Hibernaculum (Lesley Wheeler)

Paper snowflakes, punchbowl, lecherous colleagues. A science-based
sun leaves the party early. Pissed off. Her allegations, evidence-based.

Lest she mount a solstitial harassment case, Mr. Entitlement
deducts words from her mouth. His trepidations, evidence-based.

Meanwhile, a chill propagates. Meanwhile, impeachment’s a fetus
refusing birth and other deportations. Evidence-based

bacteria could violate its airtight NDAs. A virulent diversity
infect it. For that bad baby, no due date’s in evidence. Based

on current models, however, he’s doomed. All syllables will be transgender.
All punctuation will be fluid. Contamination will proceed with haste.

Talk dirty to us, change. Wheel like a season. Winter’s always vulnerable
to sunlight’s disclosure. Words do return. Their germination’s evidence-based.

 

Lesley Wheeler’s books include Radioland and the chapbook Propagation.
http://lesleywheeler.org/
http://barrowstreet.org/press/book/radioland-lesley-wheeler/
https://dulcetshop.myshopify.com/collections/frontpage/products/propagation-leslie-wheeler
Inspiration: When I wrote this broken ghazal I was sick as a dog, virally and existentially. Robert Macfarlane’s word of the day (12/18/17, “hibernaculum”) helped the fragments come together.

To Those Who May Be Listening [Alicia Hoffman]

Yesterday, on NPR, a man from the Pentagon’s Advanced
Aerospace Threat Identification program was interviewed
about alien spacecrafts, the vulnerable 5-35 pilots catching
glimpses of unidentified flying objects and, risking ridicule,
reporting them. The man, welcome to the entitlement
of his own opinions, thank you, insisted we are not alone.
And now, on another feed, the diversity of our galaxies
reveal an additional interstellar object, elongated in shape
and in no way human science-based. Of course, we fail
to find evidence-based conclusions. The things move
too damn fast. We can only look at the spreadsheet of stars
in our own small slice of sky and wonder: if extraterrestrial
vessels made contact would they only laugh at our fetus-
like brains, so small we cannot, even now, grasp the heady
concepts of transgender restrooms, institutional racism,
equal pay? What would they say of our politics, our president,
the way we hand entertainers who throw balls astronomical
amounts of money while our educators slave away for a
small check they shell out immediately for a mortgage?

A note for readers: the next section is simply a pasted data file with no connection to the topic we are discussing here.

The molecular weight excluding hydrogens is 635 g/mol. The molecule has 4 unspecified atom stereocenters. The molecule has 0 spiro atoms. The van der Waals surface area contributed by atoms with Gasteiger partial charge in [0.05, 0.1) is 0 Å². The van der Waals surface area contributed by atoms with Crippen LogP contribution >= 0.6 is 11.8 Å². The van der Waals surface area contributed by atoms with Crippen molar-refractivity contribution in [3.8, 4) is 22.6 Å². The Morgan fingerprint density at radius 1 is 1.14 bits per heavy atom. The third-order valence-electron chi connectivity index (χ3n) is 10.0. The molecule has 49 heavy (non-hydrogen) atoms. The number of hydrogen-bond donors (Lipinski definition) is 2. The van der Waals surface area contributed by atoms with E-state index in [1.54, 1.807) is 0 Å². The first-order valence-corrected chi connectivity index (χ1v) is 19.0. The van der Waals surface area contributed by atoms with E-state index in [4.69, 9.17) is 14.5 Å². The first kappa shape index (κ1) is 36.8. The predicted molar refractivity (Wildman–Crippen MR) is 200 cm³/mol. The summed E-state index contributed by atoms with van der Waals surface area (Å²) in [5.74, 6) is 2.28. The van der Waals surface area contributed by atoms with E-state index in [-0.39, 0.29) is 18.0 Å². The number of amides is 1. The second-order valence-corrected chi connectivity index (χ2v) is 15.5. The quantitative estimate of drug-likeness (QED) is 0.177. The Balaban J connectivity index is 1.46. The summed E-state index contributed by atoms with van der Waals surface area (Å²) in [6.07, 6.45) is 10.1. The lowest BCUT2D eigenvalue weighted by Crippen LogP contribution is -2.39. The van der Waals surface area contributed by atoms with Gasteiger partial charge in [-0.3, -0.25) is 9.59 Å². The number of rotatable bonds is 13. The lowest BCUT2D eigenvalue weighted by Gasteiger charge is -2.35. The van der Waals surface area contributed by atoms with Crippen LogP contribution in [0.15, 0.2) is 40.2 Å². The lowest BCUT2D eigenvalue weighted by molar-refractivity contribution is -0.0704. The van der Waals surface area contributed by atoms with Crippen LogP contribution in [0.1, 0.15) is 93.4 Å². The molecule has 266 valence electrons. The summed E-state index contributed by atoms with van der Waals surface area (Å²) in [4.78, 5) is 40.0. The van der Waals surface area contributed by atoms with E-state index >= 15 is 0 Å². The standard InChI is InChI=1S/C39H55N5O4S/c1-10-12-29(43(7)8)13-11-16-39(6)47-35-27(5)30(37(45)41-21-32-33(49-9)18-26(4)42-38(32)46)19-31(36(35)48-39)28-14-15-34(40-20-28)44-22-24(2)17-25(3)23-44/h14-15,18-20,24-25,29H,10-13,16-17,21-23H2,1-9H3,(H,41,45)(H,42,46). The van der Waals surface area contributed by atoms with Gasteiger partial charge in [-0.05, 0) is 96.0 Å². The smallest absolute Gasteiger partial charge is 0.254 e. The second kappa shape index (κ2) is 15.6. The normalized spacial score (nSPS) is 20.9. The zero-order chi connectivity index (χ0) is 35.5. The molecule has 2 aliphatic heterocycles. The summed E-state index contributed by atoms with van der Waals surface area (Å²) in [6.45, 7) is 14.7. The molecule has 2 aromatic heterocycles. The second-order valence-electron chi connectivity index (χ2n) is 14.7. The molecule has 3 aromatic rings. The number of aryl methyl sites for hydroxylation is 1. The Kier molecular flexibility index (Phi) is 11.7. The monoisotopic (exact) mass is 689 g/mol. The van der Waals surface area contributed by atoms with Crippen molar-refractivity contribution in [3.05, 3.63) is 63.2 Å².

Please, I beg of you, if you can hear us, we need you.
We need you to tell us it will be okay, that we are perhaps
only in the infancy of our existence, and that maybe, just
maybe, if we can find the right words, and use them
in the right way, our language could hold us up, make us
brave enough to ask for help, please, before it’s too late.

 

Alicia Hoffman lives, writes, and teaches in Rochester, New York. Author of Railroad Phoenix, (Kelsay Books, 2017), her poems have appeared in a variety of journals, including Penn Review, SOFTBLOW, Redactions, A-Minor Magazine, and elsewhere. Find out more at: aliciamariehoffman.com.

Inspiration: Soon after reading about the list of words banned from CDC documents, I listened to an interview on NPR with the head of the Pentagon’s Advanced Aviation Threat Identification Program where he admitted the existence of UFOs. So, here we are, engaged in the pitiful spectacle of censorship, when we could be spending valuable time exploring our relationship to the wider universe and perhaps communicating with who, or what, is out there.

Disinformation [Lori Brack]

You said you loved us, and we thought you meant
curled fetus love, snuggled warm blood love, cozy
heart-pumping love of all that’s vulnerable:
nuclear winter to Orlando’s frozen Thames love,
his – no, her – transgender glittering mirror-self’s
unfettered love for the bric-a-brac of democracy—
discourse, diversity, equality.
What’s it to you, who doomed us to the cold
like spies skulking around with our evidence-based tools
jangling against words like enrichment, enforcement,
entitlement? Undercover, we speak with an accent
while despite you we encode the fallout, hoard these few
science-based relics of our recent past inside poems
because these are the last places you would ever look.

 

Lori Brack’s poems and essays have been published in journals (including Another Chicago Magazine, The Fourth River, Superstition Review, Mid-American Review) and anthologies (most recently, Rooted: The Best New Arboreal Nonfiction) since 2002. She manages a new project dedicated to developing Kansas artists in all genres.